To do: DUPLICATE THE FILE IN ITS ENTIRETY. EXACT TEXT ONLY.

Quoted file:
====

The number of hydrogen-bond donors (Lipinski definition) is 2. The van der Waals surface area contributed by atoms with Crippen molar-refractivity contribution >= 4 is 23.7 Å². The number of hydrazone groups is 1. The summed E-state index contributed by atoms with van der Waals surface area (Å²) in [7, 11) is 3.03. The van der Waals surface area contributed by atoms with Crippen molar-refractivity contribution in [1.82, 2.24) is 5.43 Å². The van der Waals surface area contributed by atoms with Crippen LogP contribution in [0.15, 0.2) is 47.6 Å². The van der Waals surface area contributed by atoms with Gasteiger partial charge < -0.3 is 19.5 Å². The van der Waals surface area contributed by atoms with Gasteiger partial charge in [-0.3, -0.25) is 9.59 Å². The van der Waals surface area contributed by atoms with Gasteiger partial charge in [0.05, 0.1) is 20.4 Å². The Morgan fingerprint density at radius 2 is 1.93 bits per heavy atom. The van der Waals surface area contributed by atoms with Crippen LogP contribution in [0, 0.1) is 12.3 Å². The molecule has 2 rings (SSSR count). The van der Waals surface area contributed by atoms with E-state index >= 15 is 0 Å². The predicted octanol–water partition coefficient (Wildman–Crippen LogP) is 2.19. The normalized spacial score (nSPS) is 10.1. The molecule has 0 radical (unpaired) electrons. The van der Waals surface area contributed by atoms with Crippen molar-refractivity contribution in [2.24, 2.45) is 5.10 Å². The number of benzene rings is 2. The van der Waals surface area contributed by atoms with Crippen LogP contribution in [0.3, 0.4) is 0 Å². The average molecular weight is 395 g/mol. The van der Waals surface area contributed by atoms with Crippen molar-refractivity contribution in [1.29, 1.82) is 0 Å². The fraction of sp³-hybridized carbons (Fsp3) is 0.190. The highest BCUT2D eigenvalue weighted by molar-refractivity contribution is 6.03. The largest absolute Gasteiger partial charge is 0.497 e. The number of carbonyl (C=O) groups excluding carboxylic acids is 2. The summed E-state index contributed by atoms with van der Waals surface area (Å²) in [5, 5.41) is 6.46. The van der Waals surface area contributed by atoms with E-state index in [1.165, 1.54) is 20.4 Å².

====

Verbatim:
The number of hydrogen-bond donors (Lipinski definition) is 2. The van der Waals surface area contributed by atoms with Crippen molar-refractivity contribution >= 4 is 23.7 Å². The number of hydrazone groups is 1. The summed E-state index contributed by atoms with van der Waals surface area (Å²) in [7, 11) is 3.03. The van der Waals surface area contributed by atoms with Crippen molar-refractivity contribution in [1.82, 2.24) is 5.43 Å². The van der Waals surface area contributed by atoms with Crippen LogP contribution in [0.15, 0.2) is 47.6 Å². The van der Waals surface area contributed by atoms with Gasteiger partial charge < -0.3 is 19.5 Å². The van der Waals surface area contributed by atoms with Gasteiger partial charge in [-0.3, -0.25) is 9.59 Å². The van der Waals surface area contributed by atoms with Gasteiger partial charge in [0.05, 0.1) is 20.4 Å². The Morgan fingerprint density at radius 2 is 1.93 bits per heavy atom. The van der Waals surface area contributed by atoms with Crippen LogP contribution in [0, 0.1) is 12.3 Å². The molecule has 2 rings (SSSR count). The van der Waals surface area contributed by atoms with E-state index >= 15 is 0 Å². The predicted octanol–water partition coefficient (Wildman–Crippen LogP) is 2.19. The normalized spacial score (nSPS) is 10.1. The molecule has 0 radical (unpaired) electrons. The van der Waals surface area contributed by atoms with Crippen molar-refractivity contribution in [2.24, 2.45) is 5.10 Å². The number of benzene rings is 2. The van der Waals surface area contributed by atoms with Crippen LogP contribution in [0.3, 0.4) is 0 Å². The average molecular weight is 395 g/mol. The van der Waals surface area contributed by atoms with Crippen molar-refractivity contribution in [1.29, 1.82) is 0 Å². The fraction of sp³-hybridized carbons (Fsp3) is 0.190. The highest BCUT2D eigenvalue weighted by molar-refractivity contribution is 6.03. The largest absolute Gasteiger partial charge is 0.497 e. The number of carbonyl (C=O) groups excluding carboxylic acids is 2. The summed E-state index contributed by atoms with van der Waals surface area (Å²) in [5, 5.41) is 6.46. The van der Waals surface area contributed by atoms with E-state index in [1.165, 1.54) is 20.4 Å².